The Founders of RXBar, Acquired by Kellogg for $600 Million, Built the Company by 'Having a Bias Toward Action'
In this ongoing column, The Digest, Entrepreneur.com News Director Stephen J. Bronner speaks with food entrepreneurs and executives to see what it took to get their products into the mouths of customers.
Peter Rahal, who along with Jared Smith founded RXBar, recalls a pivotal moment that set the philosophy of their nutrition bar company -- one that would eventually be acquired by Kellogg for hundreds of millions of dollars last year.
In 2012, the co-founders, who are from Glen Ellyn, Ill., were in the kitchen of Rahal's parents, making bars and discussing getting funding for their nascent company. That's when Rahal's father cut in.
"You guys need to shut the fuck up and just sell a thousand bars," Rahal says, summarizing his father's sentiment. "That was a really defining moment for us, and it's how we work today. It's in our DNA; this idea of taking action and doing it yourself."
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And throughout the mostly bootstrapped company's more than four years in business, the co-founders did just that. It has paid off.
Last year's net revenue was $130 million, with 105 million bars sold. Its products, which also include a line for kids, are sold in 125,000 locations around the country and now employs more than 100 people.
Their company, known as the maker of "the fastest growing nutrition bar brand in the United States" with simple packaging, gained the attention of Kellogg in 2017. RXBar was acquired by the huge food manufacturer for $600 million.
Entrepreneur spoke with Rahal for more insights about his approach to business and the growth of the company.
This interview has been edited for length and clarity.
What was the sales approach when the company was just starting out?
People in the beginning were like the world doesn't need another protein bar. We looked at traditional grocery [stores] and was like, we can't compete there. That barrier to entry in that market set our strategy: to sell into CrossFit gyms and be the product that's designed for them. We started in Chicago and just dropped by the gym, door to door essentially, calling, emailing, just like traditional sales. Once we got out of Chicago, we started in Milwaukee, then Minneapolis, Indianapolis. But, it was only gyms; it kept us really targeted.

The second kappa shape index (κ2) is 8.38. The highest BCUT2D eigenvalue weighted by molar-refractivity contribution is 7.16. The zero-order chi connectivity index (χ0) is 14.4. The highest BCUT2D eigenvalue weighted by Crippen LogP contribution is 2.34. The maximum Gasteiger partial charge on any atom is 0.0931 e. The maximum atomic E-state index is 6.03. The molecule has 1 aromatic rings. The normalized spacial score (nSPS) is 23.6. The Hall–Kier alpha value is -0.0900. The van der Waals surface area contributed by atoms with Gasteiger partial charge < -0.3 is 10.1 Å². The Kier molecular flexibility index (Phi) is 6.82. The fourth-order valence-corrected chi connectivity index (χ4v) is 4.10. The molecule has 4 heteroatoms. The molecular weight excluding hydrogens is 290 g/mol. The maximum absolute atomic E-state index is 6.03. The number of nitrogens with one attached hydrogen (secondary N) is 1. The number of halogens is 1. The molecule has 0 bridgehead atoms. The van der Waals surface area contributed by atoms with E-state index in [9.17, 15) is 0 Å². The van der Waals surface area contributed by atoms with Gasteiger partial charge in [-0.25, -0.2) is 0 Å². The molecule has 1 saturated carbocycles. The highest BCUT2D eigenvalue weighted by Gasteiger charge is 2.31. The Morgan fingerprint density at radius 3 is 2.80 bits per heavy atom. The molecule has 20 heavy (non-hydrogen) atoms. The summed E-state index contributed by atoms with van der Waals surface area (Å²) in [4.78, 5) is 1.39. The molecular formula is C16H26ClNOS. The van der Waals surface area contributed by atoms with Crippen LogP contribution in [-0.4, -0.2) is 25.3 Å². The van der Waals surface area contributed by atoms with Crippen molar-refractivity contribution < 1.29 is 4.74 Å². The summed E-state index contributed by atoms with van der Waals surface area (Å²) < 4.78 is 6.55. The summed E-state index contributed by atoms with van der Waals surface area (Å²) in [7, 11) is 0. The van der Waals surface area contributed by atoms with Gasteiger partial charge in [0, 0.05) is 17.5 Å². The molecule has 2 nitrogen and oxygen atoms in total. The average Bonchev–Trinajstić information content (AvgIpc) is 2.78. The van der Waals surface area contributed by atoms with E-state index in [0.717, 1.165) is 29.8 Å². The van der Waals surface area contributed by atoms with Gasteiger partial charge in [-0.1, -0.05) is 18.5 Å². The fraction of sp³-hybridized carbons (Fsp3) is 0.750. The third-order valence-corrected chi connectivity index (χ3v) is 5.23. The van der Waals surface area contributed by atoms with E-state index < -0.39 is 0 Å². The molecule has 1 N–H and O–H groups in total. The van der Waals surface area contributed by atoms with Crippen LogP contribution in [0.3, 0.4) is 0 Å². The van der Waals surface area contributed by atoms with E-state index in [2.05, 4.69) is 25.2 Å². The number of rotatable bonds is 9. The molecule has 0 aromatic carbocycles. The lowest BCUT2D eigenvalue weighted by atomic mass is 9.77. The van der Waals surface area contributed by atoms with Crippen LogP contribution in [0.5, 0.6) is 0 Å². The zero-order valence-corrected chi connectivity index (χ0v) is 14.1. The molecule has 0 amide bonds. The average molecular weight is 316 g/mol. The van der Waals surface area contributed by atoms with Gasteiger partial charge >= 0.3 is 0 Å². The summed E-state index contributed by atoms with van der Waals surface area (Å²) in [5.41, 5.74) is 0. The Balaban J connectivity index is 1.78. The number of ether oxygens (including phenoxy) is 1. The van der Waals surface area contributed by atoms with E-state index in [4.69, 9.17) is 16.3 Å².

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So was it like, here is the bar with a note on it and you told the gym to order more go to this website?
I'd follow up with email. Service has always been a value of our business. On the package for the first two years was my cell phone number. So, here's the bar, you can place an order online or text, call or email. Any path -- whatever the customer wanted -- we would make sure it's frictionless.
You described your initial branding, which was created in PowerPoint, as ugly. How did you create the iconic look people know RXBar for?
We built the business in the field every week and throughout this whole time we were out sampling at events. In that process you learn how to pitch the product, what people like and how to market it. It's really valuable data you're collecting. You give someone an RXBar and it was like, what is it? We'd be like, well it's like eating three egg whites, six almonds, four cashews, two dates. People are like, oh that's awesome.
We made a brief to the designers, [we said] people like RXBar because it's minimal ingredient. People don't buy it because of the brand name. We knew we had to do it a little differently, because the category was competitive.